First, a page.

Patrick stumbled off down the beach, and Trent headed for Studio C. It wasn't a studio, really, just a semicircular strand of eucalyptus trees that provided an excellent backdrop for filming. It was also about a quarter mile away, well beyond earshot of where the interviews were now getting underway. Trent pushed himself to jog and swore under his breath. Why had Rachel picked this weekend to come down with a suspiciously convenient case of diphtheria? He did not relish the idea of mediating a conflict between four hundred and fifty pounds of angry men. Of course, he might not have to. It was entirely possible that one of them would have killed the other by the time he arrived — if he was lucky.
Unfortunately, that wasn't the case. When he got there the two men were sitting on opposite sides of the depression. Alan looked all right, if a man who'd given himself the nickname of Barbarian could ever really look all right. He was sitting on a grassy bank, cleaning his fingernails with a sliver of wood. Jack, though — the Sensitive One, huge with female viewers — had taken a beating. His left eye was swelling shut, and his left wrist looked like a softball. There was no way around it, Jack would have to be sent home. The General was not going to be happy about this.
"What the hell are you two doing?" Trent shouted. It was best to shout at men like these. "You're supposed to be over at Anakena for the interviews. Is it broken?"
Jack nodded, teeth clenched.
Trent glared at Alan. "Care to explain?"
Alan looked entirely unconcerned. He'd been a Navy Seal for seventeen years, unit commander for twelve. At forty, the man was in better shape than most college gymnasts and could probably have dispatched an entire Olympic rifle team with a tuning fork. "I caught him stealing my food."
"I told you it wasn't me!"
"Calm down, Jack," Trent said. "When?"
"About 0300," Alan said. "I'd holed up for the night inside a tree and stashed my stores in a hanging bundle. Around 0300 I heard a noise and —"
"Wait, wait a second," Trent said. "A hanging bundle? What the hell for, to keep bears away? There aren't any bears on this island, Alan."
"You can never be too careful. Anyway, I came out to find my line cut and someone" — he jerked his head at Jack — "running east with my supplies."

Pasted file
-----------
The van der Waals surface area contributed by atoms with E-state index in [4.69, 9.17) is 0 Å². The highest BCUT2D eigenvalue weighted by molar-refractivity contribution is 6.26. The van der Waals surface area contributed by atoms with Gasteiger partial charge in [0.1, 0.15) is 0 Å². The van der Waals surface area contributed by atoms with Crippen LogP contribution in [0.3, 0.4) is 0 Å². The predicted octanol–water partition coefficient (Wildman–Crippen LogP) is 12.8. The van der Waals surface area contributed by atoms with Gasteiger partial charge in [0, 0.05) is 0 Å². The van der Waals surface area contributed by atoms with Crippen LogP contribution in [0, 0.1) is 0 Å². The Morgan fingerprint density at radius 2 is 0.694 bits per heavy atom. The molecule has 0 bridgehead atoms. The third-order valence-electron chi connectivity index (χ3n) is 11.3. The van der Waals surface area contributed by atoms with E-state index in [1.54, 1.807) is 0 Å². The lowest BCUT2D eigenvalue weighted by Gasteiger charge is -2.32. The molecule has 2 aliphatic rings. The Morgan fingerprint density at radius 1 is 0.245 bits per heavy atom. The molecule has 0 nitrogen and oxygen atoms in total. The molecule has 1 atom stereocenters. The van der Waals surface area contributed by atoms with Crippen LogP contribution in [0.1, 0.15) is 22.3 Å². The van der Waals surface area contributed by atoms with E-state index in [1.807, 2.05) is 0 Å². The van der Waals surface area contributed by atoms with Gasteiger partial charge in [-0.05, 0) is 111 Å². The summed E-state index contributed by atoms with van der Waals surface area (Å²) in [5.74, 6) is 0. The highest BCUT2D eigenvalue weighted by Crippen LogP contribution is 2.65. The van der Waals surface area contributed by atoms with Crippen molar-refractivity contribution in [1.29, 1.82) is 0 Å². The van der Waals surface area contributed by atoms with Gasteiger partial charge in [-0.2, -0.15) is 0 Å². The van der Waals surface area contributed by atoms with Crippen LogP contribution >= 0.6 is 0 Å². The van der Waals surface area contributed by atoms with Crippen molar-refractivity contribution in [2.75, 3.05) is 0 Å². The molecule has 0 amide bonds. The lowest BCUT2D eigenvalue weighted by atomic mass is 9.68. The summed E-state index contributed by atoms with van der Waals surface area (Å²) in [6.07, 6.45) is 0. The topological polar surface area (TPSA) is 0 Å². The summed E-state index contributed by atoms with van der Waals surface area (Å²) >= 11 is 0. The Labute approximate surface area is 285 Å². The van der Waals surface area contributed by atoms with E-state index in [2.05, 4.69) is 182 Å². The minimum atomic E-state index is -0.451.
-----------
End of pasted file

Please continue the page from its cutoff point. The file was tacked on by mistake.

"It wasn't me!" Jack jumped up, stifling a grimace. "I told you, I was asleep by the cove, five hundred yards west of you. You woke me up with all your crying."
"You weren't there at 0130."
"Yes I was."
"I didn't see you during my recon."
"You must have done a poor sweep, old-timer. I was there."
Alan stood up slowly. "You trying to suggest something?"
Trent had visions of his own imminent and very bloody death. "Guys, come on, calm down."
"Maybe I am," Jack said with a sneer.
"One broken wrist not enough for you?"
"Guys, I'm really not in the mood for this."
"What I'm saying, pal, is that you give me a fair chance instead of coming at me from behind, I'll kick your dick into your asshole!" So much for sensitive.
"I'm not doing anything right now," Alan said. "Tell you what. I won't even use my left hand. How's that sound?"
"Alan, sit down!"
But they weren't listening to Trent. Alan continued his slow advance, and Jack moved to meet him, his blue eyes consumed by malevolence. Trent rather doubted that he would be able to defuse two men who had both spent the greater portion of their adult lives learning how to kill people in a variety of ways. He was pretty certain that a battle between warriors had never been successfully halted by a 170 pound lawyer's son with a smoker's cough and a fifty dollar haircut.
But he tried anyway.
"Guys! Step back! Alan, Jack, get away from — do you have any idea what'll happen to both of you if I get —"
It was rather fortunate that at that moment Max came striding over the hill.
"Whoa whoa whoa, fellas, what's going on here? You know what, fuck it, I don't wanna know. Alan, over there. Jack, over there. What's the matter, you didn't hear me? No, I already told you, I don't want to hear it. Move your ass over ... look, I don't care if he fucked your grandma, you got two seconds to do what I say or I'm gonna make sure you never make it into even so much as a deodorant commercial for the rest of your lives, understand? All right, that's more like it. How's it going, Trent?"
Trent smoothed his shirt and counted to make sure he still had all his fingers. "Better, thanks."
"Couldn't handle this by yourself?"
"It's been a long day." Trent lit a cigarette. "Fuck you, by the way."
Max laughed. "Sorry, pal. That was rude of me. All right, now who wants to fill me in?"
Alan obliged. Jack did not interrupt.
"Jesus Christ," Max said, shaking his head. "You fucked up, fellas, do you understand that? You've really fucked it up. All right, this is what we're gonna do. Jack, we're gonna have to send you home. Look, I don't wanna hear it, you can't compete with a broken wrist and you know it."
"It's not fair!" Jack bellowed, tears welling in his large, blue, sensitive eyes.
"Look, pal, life's not fair. I've been in love with Nicole Kidman for ten years, and do you think she knows who I am? No. That's not fair, right, but it's life, so live it or die. But we're not finished here, all right Jackie? This is just the beginning. Two weeks from now we'll have you on Regis and MTV. You don't know this, but People magazine's been dying for an interview. Play your cards right, you might have a shot at being the next Bachelor. That sound all right?"
Jack nodded silently, his moist eyes swimming with the golden prospects of fame.